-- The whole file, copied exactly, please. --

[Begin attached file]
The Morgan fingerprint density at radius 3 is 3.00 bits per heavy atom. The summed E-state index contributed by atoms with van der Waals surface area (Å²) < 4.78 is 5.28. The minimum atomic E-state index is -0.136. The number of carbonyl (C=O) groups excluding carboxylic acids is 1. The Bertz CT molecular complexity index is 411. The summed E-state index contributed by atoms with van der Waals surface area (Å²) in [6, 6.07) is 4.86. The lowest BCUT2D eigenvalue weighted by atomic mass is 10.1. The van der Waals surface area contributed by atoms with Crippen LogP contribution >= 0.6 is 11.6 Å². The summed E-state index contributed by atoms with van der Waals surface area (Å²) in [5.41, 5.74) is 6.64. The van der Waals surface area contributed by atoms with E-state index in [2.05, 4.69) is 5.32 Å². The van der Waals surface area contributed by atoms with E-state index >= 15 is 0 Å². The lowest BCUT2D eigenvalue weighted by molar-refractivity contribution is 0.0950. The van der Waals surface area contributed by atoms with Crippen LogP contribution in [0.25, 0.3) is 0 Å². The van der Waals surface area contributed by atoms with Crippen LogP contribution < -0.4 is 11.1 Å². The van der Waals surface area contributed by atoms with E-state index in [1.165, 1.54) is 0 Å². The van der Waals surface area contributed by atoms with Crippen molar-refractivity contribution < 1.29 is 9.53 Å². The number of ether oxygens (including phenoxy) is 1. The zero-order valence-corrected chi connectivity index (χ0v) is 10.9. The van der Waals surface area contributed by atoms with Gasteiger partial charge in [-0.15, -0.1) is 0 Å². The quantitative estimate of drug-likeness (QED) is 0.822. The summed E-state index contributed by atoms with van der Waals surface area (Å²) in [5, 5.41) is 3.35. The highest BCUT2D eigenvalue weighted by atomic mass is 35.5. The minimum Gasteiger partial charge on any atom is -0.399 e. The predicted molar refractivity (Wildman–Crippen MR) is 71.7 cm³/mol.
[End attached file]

The Morgan fingerprint density at radius 3 is 3.00 bits per heavy atom. The summed E-state index contributed by atoms with van der Waals surface area (Å²) < 4.78 is 5.28. The minimum atomic E-state index is -0.136. The number of carbonyl (C=O) groups excluding carboxylic acids is 1. The Bertz CT molecular complexity index is 411. The summed E-state index contributed by atoms with van der Waals surface area (Å²) in [6, 6.07) is 4.86. The lowest BCUT2D eigenvalue weighted by atomic mass is 10.1. The van der Waals surface area contributed by atoms with Crippen LogP contribution >= 0.6 is 11.6 Å². The summed E-state index contributed by atoms with van der Waals surface area (Å²) in [5.41, 5.74) is 6.64. The van der Waals surface area contributed by atoms with E-state index in [2.05, 4.69) is 5.32 Å². The van der Waals surface area contributed by atoms with E-state index >= 15 is 0 Å². The lowest BCUT2D eigenvalue weighted by molar-refractivity contribution is 0.0950. The van der Waals surface area contributed by atoms with Crippen LogP contribution in [0.25, 0.3) is 0 Å². The van der Waals surface area contributed by atoms with Crippen LogP contribution < -0.4 is 11.1 Å². The van der Waals surface area contributed by atoms with E-state index in [1.165, 1.54) is 0 Å². The van der Waals surface area contributed by atoms with Crippen molar-refractivity contribution < 1.29 is 9.53 Å². The number of ether oxygens (including phenoxy) is 1. The zero-order valence-corrected chi connectivity index (χ0v) is 10.9. The van der Waals surface area contributed by atoms with Gasteiger partial charge in [-0.15, -0.1) is 0 Å². The quantitative estimate of drug-likeness (QED) is 0.822. The summed E-state index contributed by atoms with van der Waals surface area (Å²) in [5, 5.41) is 3.35. The highest BCUT2D eigenvalue weighted by atomic mass is 35.5. The minimum Gasteiger partial charge on any atom is -0.399 e. The predicted molar refractivity (Wildman–Crippen MR) is 71.7 cm³/mol.